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The problem I am facing is as below -

  1. I am using a 3rd party library, say Editor, which has an interface , EditorActions, with methods -

    create(), edit(), delete().

  2. I do not want to expose, EditorActions 's methods in my implementation. So my interface will have methods like -

    myCreate(), myEdit(), myDelete() which in turn should call the EditorActions methods.

    EditorActions is only an interface, the implementation is internal to the library.

    How do I link the 2 interfaces without implementing either of them?

thanks for all your help

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Why do you need an interface? Will you really have multiple implementations for your wrapper interface? If you need only one implementation today, then create a class that implements both interfaces. If you truly need an interface later it is trivial to abstract it out. Don't make an interface just because you think you might need one later. Build for your current requirements. –  Paul Aug 9 '11 at 20:01

3 Answers 3

Assuming you obtain an instance of EditorActions from the library you could do this:

public class FooActions implements MyEditorActions, EditorActions{
    private EditorActions internal;

    public FooActions(EditorActions internal){
        this.internal = internal;

    public void create(){

    public void myCreate(){
        // do stuff

What this does is wrap the instance of the library object with an object that implements the same interface as well as yours. Then, you just expose the object as whatever interface you want it to be.

EditorActions a1 = new FooActions(); // a1 only shows library methods
MyEditorActions a2 = a1; // now a2 only shows your methods
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This is known as the delegation pattern –  Bohemian Aug 9 '11 at 20:39
Thanks Jeremy, I have been thinking on these lines, thanks for your reply everyone –  kelly Aug 10 '11 at 1:35

How do I link the 2 interfaces without implementing either of them?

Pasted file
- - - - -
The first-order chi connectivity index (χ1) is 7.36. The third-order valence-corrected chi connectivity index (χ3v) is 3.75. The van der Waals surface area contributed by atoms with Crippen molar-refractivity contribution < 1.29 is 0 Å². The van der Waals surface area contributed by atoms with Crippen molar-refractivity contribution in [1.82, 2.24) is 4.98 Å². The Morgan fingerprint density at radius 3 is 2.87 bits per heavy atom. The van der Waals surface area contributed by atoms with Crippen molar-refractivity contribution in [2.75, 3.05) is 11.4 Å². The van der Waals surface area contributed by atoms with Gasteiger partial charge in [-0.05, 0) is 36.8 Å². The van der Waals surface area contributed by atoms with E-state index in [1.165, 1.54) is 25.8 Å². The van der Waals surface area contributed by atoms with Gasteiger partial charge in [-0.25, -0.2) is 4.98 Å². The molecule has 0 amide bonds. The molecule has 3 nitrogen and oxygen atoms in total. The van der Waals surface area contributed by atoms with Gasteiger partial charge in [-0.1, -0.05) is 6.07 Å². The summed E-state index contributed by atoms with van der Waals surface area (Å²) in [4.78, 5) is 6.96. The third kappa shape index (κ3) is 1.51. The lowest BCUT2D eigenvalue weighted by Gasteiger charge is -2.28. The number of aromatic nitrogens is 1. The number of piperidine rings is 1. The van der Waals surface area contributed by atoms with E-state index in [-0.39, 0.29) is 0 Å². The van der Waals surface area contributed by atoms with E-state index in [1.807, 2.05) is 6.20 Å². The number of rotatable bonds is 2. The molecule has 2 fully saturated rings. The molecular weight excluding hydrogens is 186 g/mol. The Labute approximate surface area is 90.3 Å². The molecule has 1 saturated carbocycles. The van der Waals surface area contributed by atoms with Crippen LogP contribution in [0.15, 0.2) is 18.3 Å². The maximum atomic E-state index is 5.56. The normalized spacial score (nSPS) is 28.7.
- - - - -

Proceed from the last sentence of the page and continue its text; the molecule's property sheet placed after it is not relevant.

You can't. You are trying to do automatic magic here. Don't do magic. You have to implement either one of them no matter what.

Or, you'll have to implement your own reflection plumbing (or AOP somehow) to create classes on the fly. The later is no trivial manner, and typically an overkill and a red-flag of over-engineering just to avoid implementing what amounts to be a plain-old delegate.

OTH, if you only wanted to "expose" a subset of the methods provided by a third party interface A (say, for example, only the getter methods), you could almost trivially create (by good old elbow grease or a reflection library) an interface B that only exposes that subset of methods you desire.

interface DirtyThirdPartyInterface { StupidCrap getSomeStupidCrap(); void setStupidCrap(); }

interface MySanitizedInterface { StupidCrap getSomeStupidCrap(); // the setter is not part of this interface }

Then with, say, Spring AOP or something similar or one of the several reflection libraries out there, then you could auto-generate an implementation of MySanitizedInterface as an AOP interceptor that simply proxies the call to the getter (via reflection) to the getter in the 3rd party interface.

But again, that's a lot of crap (not to mention 3rd party library dependencies) to simply avoiding what amounts to be simple hand-coding. It is rare to find a real-world case that justifies all that plumbing malarkey. If I were to run into something like that, the first thing I would think is "red flag". YMMV of course.

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You can do this by exposing the methods that you want people to use in an abstract class. And then force people to implement the specific methods that you want them to.

You can then use the methods from the EditorActions interface as well as the methods that you force you implementations to implement.

public abstract class AbstractEditorActions {

   private EditorActions ea;

   public AbstractEditorActions(EditorActions ea) {
      this.ea = ea;

   // In this method, you can use the methods
   // from the interface and from this abstract class.
   // Make the method final so people don't break
   // the implementation.
   public final void yourExposedMethod() {
      // code

   protected abstract toImplement();

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